The idea of ‘free speech’ has morphed from a concept prohibiting governments from regulating the press into a philosophical credo applied to everything under the sun. If Reddit users want to have a subreddit posting pictures of underage girls, it’s within their rights because ‘free speech.’ If a celebrity wants to say something racist or sexist, people defend that celebrity’s right to free speech. It’s only an opinion; it’s only words. Freedom of speech has become a defense on any and all criticisms of someone being denounced for saying something awful.
There are a number of reasons that people defend free speech. One of those reasons is that it ensures that everyone has a voice. Minority voices are often shouted down and without free speech, those voices would be silenced violently. We can consider Black, Women and Gay Liberation movements as examples. Without the concept of free speech, these movements would have faced even higher levels of police and state repression just because of the things they advocated for. Additionally, free speech is often defended because even if the most repugnant of speakers has a voice, it ensures that everyone has a voice.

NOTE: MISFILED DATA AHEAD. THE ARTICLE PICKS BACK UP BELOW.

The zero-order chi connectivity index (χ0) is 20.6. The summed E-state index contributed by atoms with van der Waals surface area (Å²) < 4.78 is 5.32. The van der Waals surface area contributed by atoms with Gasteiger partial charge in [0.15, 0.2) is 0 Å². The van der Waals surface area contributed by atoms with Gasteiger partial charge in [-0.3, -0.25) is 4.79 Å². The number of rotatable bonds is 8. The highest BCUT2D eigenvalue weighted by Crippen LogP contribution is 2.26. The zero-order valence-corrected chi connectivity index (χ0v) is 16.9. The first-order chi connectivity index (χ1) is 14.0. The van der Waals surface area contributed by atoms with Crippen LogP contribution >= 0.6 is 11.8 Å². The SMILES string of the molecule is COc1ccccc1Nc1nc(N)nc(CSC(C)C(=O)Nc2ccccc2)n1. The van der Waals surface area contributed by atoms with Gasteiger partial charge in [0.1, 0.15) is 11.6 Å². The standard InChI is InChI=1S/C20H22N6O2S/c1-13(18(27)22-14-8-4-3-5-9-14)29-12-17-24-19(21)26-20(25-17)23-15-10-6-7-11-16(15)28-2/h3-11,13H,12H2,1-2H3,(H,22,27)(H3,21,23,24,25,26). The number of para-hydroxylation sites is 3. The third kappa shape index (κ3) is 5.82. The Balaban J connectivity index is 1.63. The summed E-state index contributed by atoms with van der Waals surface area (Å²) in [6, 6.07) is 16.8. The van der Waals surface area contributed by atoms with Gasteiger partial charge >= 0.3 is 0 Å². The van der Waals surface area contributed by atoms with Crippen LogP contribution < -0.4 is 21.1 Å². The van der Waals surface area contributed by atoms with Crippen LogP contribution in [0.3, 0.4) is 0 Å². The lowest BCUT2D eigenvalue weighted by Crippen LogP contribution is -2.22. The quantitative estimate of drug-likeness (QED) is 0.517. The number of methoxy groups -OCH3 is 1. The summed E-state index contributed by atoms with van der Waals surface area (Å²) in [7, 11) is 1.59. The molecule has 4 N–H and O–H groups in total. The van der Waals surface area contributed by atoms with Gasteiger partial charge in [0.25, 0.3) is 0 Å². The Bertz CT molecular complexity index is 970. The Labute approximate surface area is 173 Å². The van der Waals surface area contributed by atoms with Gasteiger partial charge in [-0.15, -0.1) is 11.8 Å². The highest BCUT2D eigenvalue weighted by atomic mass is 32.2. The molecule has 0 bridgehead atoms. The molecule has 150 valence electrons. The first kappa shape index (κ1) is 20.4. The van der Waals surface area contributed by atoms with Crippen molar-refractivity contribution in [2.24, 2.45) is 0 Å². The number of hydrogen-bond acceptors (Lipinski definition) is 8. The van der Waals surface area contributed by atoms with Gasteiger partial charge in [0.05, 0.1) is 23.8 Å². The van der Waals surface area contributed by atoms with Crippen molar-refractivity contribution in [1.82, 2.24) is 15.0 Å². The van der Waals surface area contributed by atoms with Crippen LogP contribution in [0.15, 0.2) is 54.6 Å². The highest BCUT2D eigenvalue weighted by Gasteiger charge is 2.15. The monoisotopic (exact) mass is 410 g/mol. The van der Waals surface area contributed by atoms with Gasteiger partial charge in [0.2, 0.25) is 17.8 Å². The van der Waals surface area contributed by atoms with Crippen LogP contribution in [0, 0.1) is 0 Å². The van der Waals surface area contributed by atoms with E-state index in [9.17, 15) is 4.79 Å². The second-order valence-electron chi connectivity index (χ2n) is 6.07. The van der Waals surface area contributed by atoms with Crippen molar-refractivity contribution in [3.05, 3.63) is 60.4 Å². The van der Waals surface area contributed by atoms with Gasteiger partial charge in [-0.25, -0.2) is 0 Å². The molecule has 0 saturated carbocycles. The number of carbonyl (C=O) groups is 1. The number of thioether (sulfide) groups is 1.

Unfortunately, the reasons to defend speech are often not even taken into consideration in real situations. In the aforementioned Liberation movements, participants were violently assaulted, jailed and repressed specifically for the things they said and advocated for. The police rarely, if at all, came to protect their marches with riot shields and horses. These movements threatened state power and were a threat to the status quo. White supremacists and neo-nazis seek to consolidate state power and are not generally a threat to those who make decisions.